Flu-like disease found in pregnant women

SHARJAH - Human Parvovirus B19, a single strand DNA virus discovered in 1975, has recently been found in some pregnant women in the UAE, which necessitated a fetal blood transfusion to save the unborn baby's life.

By Hani M Bathish

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Published: Sun 16 May 2004, 12:24 PM

Last updated: Thu 2 Apr 2015, 2:24 PM

The virus has been recognised as a cause of intrauterine fetal death as it results in fetal anaemia and affects the production of red blood cells.

Speaking to Khaleej Times, Dr Afshin Pour Mirza, from the Fetal Medicine Clinic in Sharjah, emphasised the highly contagious nature of this flu-like disease, especially the risk of infection of pregnant women through nursery or kindergarten environments.

"Parvovirus B19, also known as the "fifth disease" in children, is such a common childhood virus among five to 15-year-olds that 50 per cent of women of childbearing age are immune to it.

"Among susceptible individuals, approximately 50 per cent acquire it through household contact and 20 per cent of school teachers develop an infection during a community epidemic. The incidence of B19 infection in pregnancy is low unless there is an outbreak in the community," Dr Mirza said.

He stressed the urgency of a prompt diagnosis and assured that treatment is easy and effective, adding that fetal blood transfusions need only be administered for three to four weeks to allow the fetus to recover, after which all signs of fetal anaemia will disappear.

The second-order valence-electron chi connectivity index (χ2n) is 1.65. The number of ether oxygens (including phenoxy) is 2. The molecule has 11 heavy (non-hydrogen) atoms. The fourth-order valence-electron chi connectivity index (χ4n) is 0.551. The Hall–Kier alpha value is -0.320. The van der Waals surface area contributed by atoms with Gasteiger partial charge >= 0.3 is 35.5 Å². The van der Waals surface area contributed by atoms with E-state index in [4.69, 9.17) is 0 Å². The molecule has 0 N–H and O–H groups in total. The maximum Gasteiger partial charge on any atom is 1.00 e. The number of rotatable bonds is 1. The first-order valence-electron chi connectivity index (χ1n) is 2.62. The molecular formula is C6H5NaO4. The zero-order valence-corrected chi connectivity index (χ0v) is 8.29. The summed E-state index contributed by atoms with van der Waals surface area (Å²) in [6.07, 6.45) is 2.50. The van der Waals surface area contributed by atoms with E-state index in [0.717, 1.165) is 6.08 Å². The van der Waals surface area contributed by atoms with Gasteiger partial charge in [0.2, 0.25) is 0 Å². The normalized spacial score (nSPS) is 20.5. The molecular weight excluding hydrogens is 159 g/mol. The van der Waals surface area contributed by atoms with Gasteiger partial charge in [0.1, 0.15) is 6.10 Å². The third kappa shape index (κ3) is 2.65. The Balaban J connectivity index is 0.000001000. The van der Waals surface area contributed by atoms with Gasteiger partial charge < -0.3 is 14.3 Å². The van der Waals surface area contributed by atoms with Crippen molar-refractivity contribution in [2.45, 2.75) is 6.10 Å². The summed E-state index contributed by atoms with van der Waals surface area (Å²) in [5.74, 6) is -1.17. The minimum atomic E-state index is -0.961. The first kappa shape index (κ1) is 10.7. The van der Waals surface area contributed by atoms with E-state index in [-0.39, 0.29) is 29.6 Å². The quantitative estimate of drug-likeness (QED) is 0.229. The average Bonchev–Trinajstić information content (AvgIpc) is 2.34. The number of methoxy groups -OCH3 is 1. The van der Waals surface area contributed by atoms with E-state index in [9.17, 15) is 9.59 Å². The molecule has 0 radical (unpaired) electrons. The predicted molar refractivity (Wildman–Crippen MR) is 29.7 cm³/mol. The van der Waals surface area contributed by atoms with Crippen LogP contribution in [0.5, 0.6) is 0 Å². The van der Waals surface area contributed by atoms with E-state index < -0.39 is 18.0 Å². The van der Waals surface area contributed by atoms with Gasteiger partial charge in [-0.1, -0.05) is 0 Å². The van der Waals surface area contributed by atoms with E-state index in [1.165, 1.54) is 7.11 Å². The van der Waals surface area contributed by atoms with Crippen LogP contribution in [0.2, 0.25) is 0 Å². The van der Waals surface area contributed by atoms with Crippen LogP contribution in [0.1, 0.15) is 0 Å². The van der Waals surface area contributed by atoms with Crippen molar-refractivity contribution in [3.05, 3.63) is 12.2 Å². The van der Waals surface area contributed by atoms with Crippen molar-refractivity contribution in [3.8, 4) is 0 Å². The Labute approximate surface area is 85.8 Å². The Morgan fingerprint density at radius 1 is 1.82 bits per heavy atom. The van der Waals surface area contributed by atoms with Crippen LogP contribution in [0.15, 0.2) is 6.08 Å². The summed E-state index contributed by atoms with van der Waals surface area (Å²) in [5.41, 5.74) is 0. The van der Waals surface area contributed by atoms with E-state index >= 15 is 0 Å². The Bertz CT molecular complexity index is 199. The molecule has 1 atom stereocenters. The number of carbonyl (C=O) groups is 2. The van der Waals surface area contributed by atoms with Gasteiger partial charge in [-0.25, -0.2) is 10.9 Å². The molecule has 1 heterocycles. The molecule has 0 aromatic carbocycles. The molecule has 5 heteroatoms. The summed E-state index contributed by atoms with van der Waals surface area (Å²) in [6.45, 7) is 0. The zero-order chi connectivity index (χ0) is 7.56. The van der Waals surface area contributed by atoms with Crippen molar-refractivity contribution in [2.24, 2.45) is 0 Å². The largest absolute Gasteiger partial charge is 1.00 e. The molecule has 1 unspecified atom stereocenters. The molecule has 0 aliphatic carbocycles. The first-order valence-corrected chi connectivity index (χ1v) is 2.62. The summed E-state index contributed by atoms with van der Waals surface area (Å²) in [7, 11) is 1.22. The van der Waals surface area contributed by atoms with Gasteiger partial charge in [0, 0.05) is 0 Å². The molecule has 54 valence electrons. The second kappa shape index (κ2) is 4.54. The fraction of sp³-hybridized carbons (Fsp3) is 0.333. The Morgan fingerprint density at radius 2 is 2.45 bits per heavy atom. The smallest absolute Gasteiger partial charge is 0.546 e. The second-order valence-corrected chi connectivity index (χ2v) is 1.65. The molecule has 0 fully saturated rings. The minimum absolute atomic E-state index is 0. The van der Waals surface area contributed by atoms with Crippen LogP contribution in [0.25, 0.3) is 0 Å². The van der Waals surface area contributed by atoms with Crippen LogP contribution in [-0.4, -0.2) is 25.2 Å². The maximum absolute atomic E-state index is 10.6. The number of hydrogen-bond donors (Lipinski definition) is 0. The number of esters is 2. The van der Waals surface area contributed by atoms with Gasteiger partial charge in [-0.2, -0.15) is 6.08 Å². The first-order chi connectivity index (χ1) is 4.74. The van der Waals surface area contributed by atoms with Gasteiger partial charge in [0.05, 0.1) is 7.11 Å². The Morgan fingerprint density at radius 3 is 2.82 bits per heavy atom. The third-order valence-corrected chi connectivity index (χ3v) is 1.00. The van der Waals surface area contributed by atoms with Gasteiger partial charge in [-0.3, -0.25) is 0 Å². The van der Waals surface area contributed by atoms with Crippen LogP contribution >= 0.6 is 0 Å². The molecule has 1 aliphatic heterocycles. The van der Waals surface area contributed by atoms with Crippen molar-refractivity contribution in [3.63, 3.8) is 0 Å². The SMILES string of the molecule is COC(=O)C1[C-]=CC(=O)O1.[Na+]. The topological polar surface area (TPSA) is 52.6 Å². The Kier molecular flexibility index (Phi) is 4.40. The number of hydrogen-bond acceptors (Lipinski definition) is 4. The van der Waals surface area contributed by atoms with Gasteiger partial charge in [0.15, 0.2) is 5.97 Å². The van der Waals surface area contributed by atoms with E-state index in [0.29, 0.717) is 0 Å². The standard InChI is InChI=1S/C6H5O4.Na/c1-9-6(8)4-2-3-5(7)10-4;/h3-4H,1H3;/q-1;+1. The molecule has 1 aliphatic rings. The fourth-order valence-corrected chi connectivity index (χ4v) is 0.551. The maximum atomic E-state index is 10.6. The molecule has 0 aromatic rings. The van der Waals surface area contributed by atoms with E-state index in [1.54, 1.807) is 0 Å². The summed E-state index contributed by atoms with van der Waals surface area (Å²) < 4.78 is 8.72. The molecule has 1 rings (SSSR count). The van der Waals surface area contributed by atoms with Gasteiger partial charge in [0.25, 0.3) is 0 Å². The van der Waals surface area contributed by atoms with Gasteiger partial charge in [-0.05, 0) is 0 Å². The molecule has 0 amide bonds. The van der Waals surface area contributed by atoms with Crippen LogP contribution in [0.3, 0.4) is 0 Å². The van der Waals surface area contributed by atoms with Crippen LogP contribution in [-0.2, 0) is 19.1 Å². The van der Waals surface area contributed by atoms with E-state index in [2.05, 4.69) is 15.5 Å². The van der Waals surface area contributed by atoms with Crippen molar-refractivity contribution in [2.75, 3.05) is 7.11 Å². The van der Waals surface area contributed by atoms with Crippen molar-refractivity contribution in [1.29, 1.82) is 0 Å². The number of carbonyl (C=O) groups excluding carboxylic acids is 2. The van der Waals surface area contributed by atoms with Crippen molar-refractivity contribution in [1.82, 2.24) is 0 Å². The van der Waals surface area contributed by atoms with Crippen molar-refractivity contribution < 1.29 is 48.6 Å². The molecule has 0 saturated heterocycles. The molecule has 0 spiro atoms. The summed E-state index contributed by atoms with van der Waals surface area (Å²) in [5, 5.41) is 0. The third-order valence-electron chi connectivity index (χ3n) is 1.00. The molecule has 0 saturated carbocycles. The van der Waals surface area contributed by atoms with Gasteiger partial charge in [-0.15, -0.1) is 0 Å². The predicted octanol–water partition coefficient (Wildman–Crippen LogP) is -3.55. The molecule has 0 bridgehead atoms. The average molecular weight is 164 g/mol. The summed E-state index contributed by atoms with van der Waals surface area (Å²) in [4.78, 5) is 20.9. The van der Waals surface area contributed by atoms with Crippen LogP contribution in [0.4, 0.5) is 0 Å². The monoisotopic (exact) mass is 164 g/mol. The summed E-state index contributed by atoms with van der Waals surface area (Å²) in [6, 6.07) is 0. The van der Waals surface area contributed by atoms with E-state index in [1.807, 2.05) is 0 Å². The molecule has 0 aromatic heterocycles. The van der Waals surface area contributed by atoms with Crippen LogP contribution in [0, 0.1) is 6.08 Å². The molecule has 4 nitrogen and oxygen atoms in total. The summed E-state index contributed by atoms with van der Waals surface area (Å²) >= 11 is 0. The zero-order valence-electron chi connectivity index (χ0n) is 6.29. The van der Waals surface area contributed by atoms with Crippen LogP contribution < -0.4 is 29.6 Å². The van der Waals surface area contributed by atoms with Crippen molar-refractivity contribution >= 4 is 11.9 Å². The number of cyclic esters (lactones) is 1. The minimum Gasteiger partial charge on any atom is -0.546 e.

A fetus infected with the virus could die if not treated in time, thus the need to diagnose the condition early.

Human parvovirus is transmitted via respiratory droplets from infected persons.

B19 incubates for approximately seven days and viremia ensues for five days. Exposure to a household member infected with parvovirus B19 is associated with approximately 50 per cent risk of zero conversion. The risk of transmission in a child-care setting or classroom is lower, ranging from 25 to 50 per cent.

Malaise, myalgias and low-grade fevers may occur at the time of viremia. Seven days after viremia, symptoms such as rash, arthralgia and arthritis may occur. Approximately 20 per cent of adults may not display any symptoms during an infection. The infected person generally is no longer infectious with the onset of the rash.

"Transplacental transmission of B19 is estimated to occur in 33 per cent of pregnancies when the mother has the virus. Between six weeks and four months of gestation, red blood cells are predominantly in the liver and early infection affects the liver. Later infections involve the bone marrow," Dr Mirza said.

The virus prevents the maturation of red blood cells leading to an aplastic crisis of approximately 10 days duration. Adults with chronic hemolytic anaemias may develop an aplastic crisis, but normal adults tolerate this event well with minimal anaemia.

"A rapid turnover of red blood cells occurs in the fetus such that the fetal red blood cell life is half that in an adult. Thus, a profound anaemia may occur in the fetus infected with parvovirus B19," Dr Mirza said.

In a letter to obstetricians and gynaecologists in the country, D. Mirza advises performing a scan and blood test for parvovirus among pregnant patients to mitigate the impact of the disease. Blood test results at the fetal medicine clinic come out in one day.

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